The latest translated "thriller" from Geling Yan is an experience in linguistic deception, down to the title and genre of the book
From its double entendre of a title, Geling Yan's The Secret Talker sets out to explore the treachery of language. An email exchange between a reticent woman and a stranger on the internet leads readers to wonder: Who is the one with the secrets? And who is doing the talking?
Originally written in 2005, and released in English in May of this year with translation by Jeremy Tiang, the novella begins with Qiao Hongmei, a former Chinese military translator living in California, receiving the first of a persistent set of emails from an anonymous stranger. Alternately flirtatious and manipulative, the stranger goads Hongmei into revealing never-before-told details from her past and questioning her stale marriage with the much-older Glen, an American literature professor whose liaison with Hongmei back in China had derailed her first marriage and sent her to prison on suspicion of passing on classified information.
Yet, like the internet stranger's cat-and-mouse game with words, this description of the book is both entirely accurate and utterly inauthentic: Hongmei's military background and the intrigue of her stalker's identity (both much emphasized on the book jacket with words like "thriller," "dark," and "intelligence") are almost incidental to the themes of mutual desire and misunderstanding that are revealed through their escalating exchange. Hongmei could have been a factory worker and the basic plot might have stayed the same, for it soon becomes apparent that the real secret she's unraveling is what had gone wrong with her marriage(s)—and perhaps herself.
This tendency to put interpersonal drama in the foreground of history is a trademark of Yan's fiction. The Criminal Lu Yanshi (adapted by Zhang Yimou into the 2016 film Coming Home) is about a family repairing relationships fractured by the Cultural Revolution; The 13 Flowers of Nanjing (the source material for 2013's The Flowers of War, also by Zhang Yimou) portrays a clash of wills between school girls and prostitutes who take refuge in a convent during the 1937 Nanjing Massacre; and Youth, the basis of Feng Xiaogang's 2018 film of the same name, is about unfulfilled love among young people who happen to be dancers in the People's Liberation Army and get sent to war against Vietnam.The Secret Talker flashes back to massacre by the Japanese, rusticated youths during the Cultural Revolution, and life in Beijing as the reform era took shape, but details and the lingering consequences of these events are left hazy, only revealed in as much as they inform the mystery of Hongmei's own psyche.
The text is frank about its bait-and-switch, perhaps ironically for a novel about deception. Words are the least reliable guide to truth in the novella, as each email from the stranger, rather than clearing up the mystery, is intentionally used by the writer to obscure his (or is it her?) identity and feelings further with suggestions, misdirection, and half-truths. Hongmei feels she can trust only nonverbal clues—a look in a passing stranger's eye, a location deduced between the lines of writing—and seeks help from Shi Nini, a fellow Chinese woman whom she confides in face-to-face. "Words disappointed him, the way they betrayed sensations," Hongmei says of the stranger's musings. "Certain feelings, when you put them into words, weren't actually like that at all." And later: "What he wanted to transmit to her was sheer emotion, without the smug interpolation of words in between...words were too slow, too clumsy, too practical and solid, too stark and violent."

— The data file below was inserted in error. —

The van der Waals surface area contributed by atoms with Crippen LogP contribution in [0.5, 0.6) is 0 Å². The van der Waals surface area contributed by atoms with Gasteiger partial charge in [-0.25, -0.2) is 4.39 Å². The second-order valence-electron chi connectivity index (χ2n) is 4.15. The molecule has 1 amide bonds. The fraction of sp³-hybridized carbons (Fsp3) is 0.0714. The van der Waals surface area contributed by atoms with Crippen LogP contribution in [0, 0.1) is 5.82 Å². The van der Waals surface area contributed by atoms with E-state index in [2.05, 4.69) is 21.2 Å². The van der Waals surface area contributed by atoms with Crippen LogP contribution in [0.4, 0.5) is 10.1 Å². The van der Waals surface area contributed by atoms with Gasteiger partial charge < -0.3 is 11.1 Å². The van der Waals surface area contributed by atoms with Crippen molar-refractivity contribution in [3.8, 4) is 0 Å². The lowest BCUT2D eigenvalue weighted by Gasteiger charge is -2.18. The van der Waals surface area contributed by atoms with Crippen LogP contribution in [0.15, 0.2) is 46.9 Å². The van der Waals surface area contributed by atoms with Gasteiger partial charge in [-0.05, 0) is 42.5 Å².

At the same time, words are ultimately all Hongmei can depend on in her search for truth. It is only through her emails that the stranger, as well as the reader, learns about her past and her desires. Hongmei and Nini treat a misspelled word in the emails, "disppointed," like a reliable test for people they suspect to be the stranger. Her and Glen's domestic trouble is indicated by the fact that they communicate mostly by leaving notes for each other, punctuated by brief physical passion.
The one time Glen speaks volubly in the book—or rather, the only time Hongmei "paid close attention when Glen was talking...listening to [him] paid dividends": "The Metamorphosis appears to be written in the third person, but actually it's the first," Glen says at the breakfast table, quoting from a lesson he gave to his students. Hongmei's narrative is the same, as the third-person narration lingers within her own limited view to the point it often summarizes the stranger's emails in the third-person as well ("he wants," "he thinks"), rather than quoting them, at one point telling the reader his writing style was "almost like a blend of Neil Gaiman and Emily Bronte" without showing how this is so. Like its double-edged title, The Secret Talker requires a second reading for its full significance: Once with the secret foremost in mind, trying to unravel the identity of the talker; and the second time with the identity of the talker(s) in full view, identifying the ways they've been revealing their secret all along.
Cover image from HarperCollins